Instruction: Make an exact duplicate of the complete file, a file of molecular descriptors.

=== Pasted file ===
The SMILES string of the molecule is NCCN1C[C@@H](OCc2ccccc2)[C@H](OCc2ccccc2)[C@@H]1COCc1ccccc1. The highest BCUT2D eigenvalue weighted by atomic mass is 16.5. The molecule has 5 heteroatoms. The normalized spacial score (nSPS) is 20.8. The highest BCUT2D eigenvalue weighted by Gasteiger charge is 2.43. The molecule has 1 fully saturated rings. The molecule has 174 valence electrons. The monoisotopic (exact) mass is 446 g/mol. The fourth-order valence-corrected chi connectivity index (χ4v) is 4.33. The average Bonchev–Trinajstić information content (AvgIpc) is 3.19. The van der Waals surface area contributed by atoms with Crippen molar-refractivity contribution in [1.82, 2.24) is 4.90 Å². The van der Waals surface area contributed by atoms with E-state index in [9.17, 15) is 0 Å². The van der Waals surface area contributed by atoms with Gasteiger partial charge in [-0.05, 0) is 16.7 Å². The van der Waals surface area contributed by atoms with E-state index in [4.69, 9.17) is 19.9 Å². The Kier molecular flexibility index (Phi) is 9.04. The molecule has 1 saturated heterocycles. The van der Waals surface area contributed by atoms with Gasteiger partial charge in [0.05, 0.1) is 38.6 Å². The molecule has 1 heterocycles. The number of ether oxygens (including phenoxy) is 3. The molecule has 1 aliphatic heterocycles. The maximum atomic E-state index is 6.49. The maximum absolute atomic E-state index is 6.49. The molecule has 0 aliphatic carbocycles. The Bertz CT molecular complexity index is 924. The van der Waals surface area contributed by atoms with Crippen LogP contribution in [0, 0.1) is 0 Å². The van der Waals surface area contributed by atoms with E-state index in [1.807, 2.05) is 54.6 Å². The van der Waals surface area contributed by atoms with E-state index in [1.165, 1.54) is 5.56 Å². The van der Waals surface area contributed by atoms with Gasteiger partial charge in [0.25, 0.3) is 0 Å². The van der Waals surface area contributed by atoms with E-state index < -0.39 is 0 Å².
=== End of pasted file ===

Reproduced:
The SMILES string of the molecule is NCCN1C[C@@H](OCc2ccccc2)[C@H](OCc2ccccc2)[C@@H]1COCc1ccccc1. The highest BCUT2D eigenvalue weighted by atomic mass is 16.5. The molecule has 5 heteroatoms. The normalized spacial score (nSPS) is 20.8. The highest BCUT2D eigenvalue weighted by Gasteiger charge is 2.43. The molecule has 1 fully saturated rings. The molecule has 174 valence electrons. The monoisotopic (exact) mass is 446 g/mol. The fourth-order valence-corrected chi connectivity index (χ4v) is 4.33. The average Bonchev–Trinajstić information content (AvgIpc) is 3.19. The van der Waals surface area contributed by atoms with Crippen molar-refractivity contribution in [1.82, 2.24) is 4.90 Å². The van der Waals surface area contributed by atoms with E-state index in [9.17, 15) is 0 Å². The van der Waals surface area contributed by atoms with Gasteiger partial charge in [-0.05, 0) is 16.7 Å². The van der Waals surface area contributed by atoms with E-state index in [4.69, 9.17) is 19.9 Å². The Kier molecular flexibility index (Phi) is 9.04. The molecule has 1 saturated heterocycles. The van der Waals surface area contributed by atoms with Gasteiger partial charge in [0.05, 0.1) is 38.6 Å². The molecule has 1 heterocycles. The number of ether oxygens (including phenoxy) is 3. The molecule has 1 aliphatic heterocycles. The maximum atomic E-state index is 6.49. The maximum absolute atomic E-state index is 6.49. The molecule has 0 aliphatic carbocycles. The Bertz CT molecular complexity index is 924. The van der Waals surface area contributed by atoms with Crippen LogP contribution in [0, 0.1) is 0 Å². The van der Waals surface area contributed by atoms with E-state index in [1.807, 2.05) is 54.6 Å². The van der Waals surface area contributed by atoms with E-state index in [1.165, 1.54) is 5.56 Å². The van der Waals surface area contributed by atoms with Gasteiger partial charge in [0.25, 0.3) is 0 Å². The van der Waals surface area contributed by atoms with E-state index < -0.39 is 0 Å².